There are 8 basic mystical festivals that have been celebrated around the world for thousands of years. The names and specific dates may be modified in different cultures, and some of the rituals associated with them may differ – but the underlying theme stays the same.
In the Northern Hemisphere they are:
The Spring Equinox or Ostara in March – symbolizing re-birth and renewal
Beltane or May Day, which occurs about 6 weeks after the Equinox – symbolizing spiritual union and fertility
The Summer Solstice or Lithia in June – symbolizing the light of consciousness and spiritual awakening
Lammas or Lughnasadh, which occurs 6 weeks after the Solstice – symbolizing the harvest and first fruits
The Autumn Equinox or Mabon in September – symbolizing balance and transformation
Samhain or Halloween, which occurs about 6 weeks after the Equinox – symbolizing the final harvest and remembrance of things past
The Winter Solstice or Yule in December – symbolizing the triumph of the light and the birth of the divine
And Imbolc or Candlemas, which occurs about 6 weeks after the Solstice – symbolizing change and setting new goals
Beltane, and other May festivals have been celebrated in one form or another around the world for thousands of years. The festival is usually held on the eve of April 30th and throughout May 1st. It occurs mid-way between the Spring Equinox and the Summer Solstice and is often viewed as the real beginning of summer (with the Solstice being mid-summer). It is a festival of fertility – particularly for cattle and other domestic animals, though also generally for all forms of agriculture.
In pre-Christian times, the Romans held the festival of Floralia, – Flora was the Roman goddess of spring flowers and vegetation and was often also seen as the patron of prostitutes. Her holiday ran from April 28th to May 3rd. The celbration included drinking, dancing, public games and theatrical performances.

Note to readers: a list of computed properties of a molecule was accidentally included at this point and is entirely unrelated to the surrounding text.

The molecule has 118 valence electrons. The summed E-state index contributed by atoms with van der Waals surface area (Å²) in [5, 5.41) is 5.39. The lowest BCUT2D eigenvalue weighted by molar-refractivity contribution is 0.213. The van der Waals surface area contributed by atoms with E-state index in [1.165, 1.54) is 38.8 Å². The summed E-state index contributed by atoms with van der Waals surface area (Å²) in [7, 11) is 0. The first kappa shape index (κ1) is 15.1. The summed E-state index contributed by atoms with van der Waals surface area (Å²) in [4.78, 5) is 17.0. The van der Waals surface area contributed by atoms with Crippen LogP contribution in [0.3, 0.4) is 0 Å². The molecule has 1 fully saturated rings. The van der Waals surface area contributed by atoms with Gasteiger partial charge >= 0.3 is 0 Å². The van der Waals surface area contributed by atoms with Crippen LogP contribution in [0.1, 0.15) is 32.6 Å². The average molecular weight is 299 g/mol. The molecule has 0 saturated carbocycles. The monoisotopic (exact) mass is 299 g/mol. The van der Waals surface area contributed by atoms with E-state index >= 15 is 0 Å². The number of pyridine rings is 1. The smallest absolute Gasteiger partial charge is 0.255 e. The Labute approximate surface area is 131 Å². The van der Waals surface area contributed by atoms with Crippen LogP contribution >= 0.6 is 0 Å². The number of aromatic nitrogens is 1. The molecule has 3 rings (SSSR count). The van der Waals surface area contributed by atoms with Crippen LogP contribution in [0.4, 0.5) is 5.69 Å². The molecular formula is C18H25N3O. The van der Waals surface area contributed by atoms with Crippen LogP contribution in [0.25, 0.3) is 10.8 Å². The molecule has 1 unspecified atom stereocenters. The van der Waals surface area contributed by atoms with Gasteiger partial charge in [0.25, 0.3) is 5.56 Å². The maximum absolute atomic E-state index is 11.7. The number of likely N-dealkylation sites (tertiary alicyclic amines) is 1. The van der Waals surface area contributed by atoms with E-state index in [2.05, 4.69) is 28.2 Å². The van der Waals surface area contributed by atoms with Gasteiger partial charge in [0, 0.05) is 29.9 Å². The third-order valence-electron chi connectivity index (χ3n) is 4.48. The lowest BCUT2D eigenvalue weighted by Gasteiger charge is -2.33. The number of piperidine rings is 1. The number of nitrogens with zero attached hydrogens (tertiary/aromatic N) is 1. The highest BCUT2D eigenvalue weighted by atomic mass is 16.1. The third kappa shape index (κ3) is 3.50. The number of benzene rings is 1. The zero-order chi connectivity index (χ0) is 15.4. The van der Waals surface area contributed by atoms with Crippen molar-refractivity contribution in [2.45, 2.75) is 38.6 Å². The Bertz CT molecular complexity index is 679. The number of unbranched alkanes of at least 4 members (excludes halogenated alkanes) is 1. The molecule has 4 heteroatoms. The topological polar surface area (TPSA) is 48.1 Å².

Flora has a counterpart in South America – Xochiquetzal is the Aztec goddess of fertility associated with spring, and represented not only flowers but the fruits of life and abundance. She was also the patron goddess of prostitutes and craftsmen.
Other similarly themed deities exist throughout the world:
- Artemis (Greek): The moon goddess Artemis was associated with the hunt, and was seen as a goddess of forests and hillsides. This pastoral connection made her a part of spring celebrations in later periods.
- Cernunnos (Celtic): Cernunnos is a horned god found in Celtic mythology. He is connected with male animals, particularly the stag in rut, and this has led him to be associated with fertility and vegetation. Depictions of Cernunnos are found in many parts of the British Isles and western Europe. He is often portrayed with a beard and wild, shaggy hair — he is, after all, the lord of the forest..
- Kokopelli (Hopi): This flute-playing, dancing spring god carries unborn children upon his own back, and then passes them out to fertile women. In the Hopi culture, he is part of rites that relate to marriage and childbearing, as well as the reproductive abilities of animals. Often portrayed with rams and stags, symbolic of his fertility, Kokopelli occasionally is seen with his consort, Kokopelmana.